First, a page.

On my first day of first grade, I forgot my snack and was almost late to school.
That seemed like a big deal – until President Kennedy was assassinated a few months later. School was dismissed before lunch, I cried my heart out, and thought my education was over at age 6. The world felt out of control.
Now, 50 years after Kennedy’s death, I wonder what kind of memories my former preschoolers will have of their first years in grade school. Research shows that positive classroom and family experiences in the early years lay the groundwork for academic success and confidence in higher grades. Without recess, art and music – vital elements that are disappearing from many schools – will kids still feel as curious, cherished and eager to learn as they did in preschool? Or will their classes be so big and their options so small that their love of learning is squashed?
Think back to easier days of naps in kindergarten, new crayons in first grade, racing during recess. What comes to mind about those years? Probably not academics. Your memories probably involve your school and home lives meshing, overlapping and interacting. Here are just a few of my own recollections.
My first-grade year began with a national tragedy. But it also was one of my happiest years, thanks to the birth of my sister. When she was born, my teacher let me be the first one out the door after school to run home to meet her. I proudly returned to school as a big sister, no longer the baby in a line of five.
In second grade, that same little sister scribbled all over my homework just before bedtime. My mom was sure Mrs. Jenkins would give me a pass, but I didn’t want to risk it. I redid the work and learned not to leave my stuff in a toddler’s path. I also recall a spelling bee where I gave the wrong number of syllables in the word “Wednesday” and had to sit down. I was crushed, but I coped, and didn’t blame my teacher.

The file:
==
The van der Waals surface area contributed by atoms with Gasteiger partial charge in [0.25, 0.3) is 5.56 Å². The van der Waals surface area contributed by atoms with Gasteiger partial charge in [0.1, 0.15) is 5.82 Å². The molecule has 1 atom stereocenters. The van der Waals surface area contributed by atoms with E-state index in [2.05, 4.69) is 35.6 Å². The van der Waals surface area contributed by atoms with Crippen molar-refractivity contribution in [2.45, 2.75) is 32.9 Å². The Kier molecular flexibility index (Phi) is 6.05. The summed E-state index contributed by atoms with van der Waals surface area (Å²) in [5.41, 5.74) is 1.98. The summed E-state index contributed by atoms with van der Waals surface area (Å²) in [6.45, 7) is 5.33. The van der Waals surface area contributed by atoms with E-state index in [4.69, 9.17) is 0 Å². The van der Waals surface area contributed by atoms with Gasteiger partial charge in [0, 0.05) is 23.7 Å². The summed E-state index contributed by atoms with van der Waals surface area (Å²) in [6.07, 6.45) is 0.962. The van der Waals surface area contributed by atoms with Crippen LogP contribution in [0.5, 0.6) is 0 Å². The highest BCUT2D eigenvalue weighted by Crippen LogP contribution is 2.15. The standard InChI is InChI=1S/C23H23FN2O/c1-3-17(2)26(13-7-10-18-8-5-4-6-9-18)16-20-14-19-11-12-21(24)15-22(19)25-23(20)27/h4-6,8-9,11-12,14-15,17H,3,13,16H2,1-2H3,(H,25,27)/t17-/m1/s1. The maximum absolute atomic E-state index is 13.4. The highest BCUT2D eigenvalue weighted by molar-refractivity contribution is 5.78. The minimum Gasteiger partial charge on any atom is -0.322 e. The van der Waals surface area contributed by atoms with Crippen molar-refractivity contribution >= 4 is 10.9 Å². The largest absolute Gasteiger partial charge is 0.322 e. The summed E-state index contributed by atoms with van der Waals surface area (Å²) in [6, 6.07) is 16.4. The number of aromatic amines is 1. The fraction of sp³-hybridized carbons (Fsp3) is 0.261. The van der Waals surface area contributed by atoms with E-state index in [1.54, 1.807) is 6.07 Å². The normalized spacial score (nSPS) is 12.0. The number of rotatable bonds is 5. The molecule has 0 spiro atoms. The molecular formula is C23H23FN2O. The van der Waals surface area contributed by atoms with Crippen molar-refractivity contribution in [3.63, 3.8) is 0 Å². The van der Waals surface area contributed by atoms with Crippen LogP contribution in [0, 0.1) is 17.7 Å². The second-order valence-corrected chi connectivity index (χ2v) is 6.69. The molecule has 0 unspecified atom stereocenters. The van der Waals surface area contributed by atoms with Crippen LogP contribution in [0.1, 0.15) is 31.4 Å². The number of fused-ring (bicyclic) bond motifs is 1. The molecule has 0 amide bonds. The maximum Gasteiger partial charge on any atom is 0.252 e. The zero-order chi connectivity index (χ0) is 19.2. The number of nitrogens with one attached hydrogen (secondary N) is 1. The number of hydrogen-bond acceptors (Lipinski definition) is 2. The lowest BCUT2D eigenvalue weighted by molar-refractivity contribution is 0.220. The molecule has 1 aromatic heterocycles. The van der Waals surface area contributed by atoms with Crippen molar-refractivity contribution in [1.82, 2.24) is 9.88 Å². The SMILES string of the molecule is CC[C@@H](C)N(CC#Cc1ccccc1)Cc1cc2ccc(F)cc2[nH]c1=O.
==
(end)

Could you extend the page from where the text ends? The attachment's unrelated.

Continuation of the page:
In third grade, I stood my ground in the school cafeteria over the issue of green peas, which I refused to eat. One of the lunch ladies made me sit long after my class had left, but I held out. I did not have to eat them at home and I wasn’t going to eat them at school.
In fourth grade, I wore a dress inside out – not as a political or fashion statement, but as a mistake. I slipped out of the classroom, fixed my dress in the bathroom and sat back down at my desk. No blaming my busy mom, no humiliation, no “dress code violation” slip to sign.
In fifth grade, Mrs. Justice decreed to the class that my first crush was only “puppy love.” I was embarrassed, as was he later on when he misspelled my name on a Valentine and I broke up with him. In our house, spelling mattered.
My sixth-grade teacher was fed up with our fading attention and dropped a textbook to the floor to wake us up. “OK, everybody up,” she said. “We’re doing jumping jacks.” Unlike in many of today’s classrooms, she also had the brain-boosting benefit of sending us out for recess every day.
All those little bumps in the road in elementary school prepared me for the rigors of junior high, when I got my first and only bad conduct grade. My parents, who cared more about behavior than grades, wanted to know how I could muster an A while being disruptive. They asked for the worst: a parent-teacher conference. As soon as they met Mr. Lamb, they understood: He was the same age as my older brother, just out of college, and I wasn’t seeing him as a “real” adult. I needed to work on respect, and he was better able to understand where I was coming from.
No matter the era, favorite teachers, supportive family and fun school friends are the makings of fond memories. Even cafeteria food and teacher conferences are not so bad if everyone keeps a level head.
“We all breathe the same air,” President Kennedy said at a commencement address months before he was assassinated. “We all cherish our children’s future.” Or do we? Let the answer be yes, so our children have happy memories of school and feel motivated to stick with their education.
Email Betsy Flagler at email@example.com.
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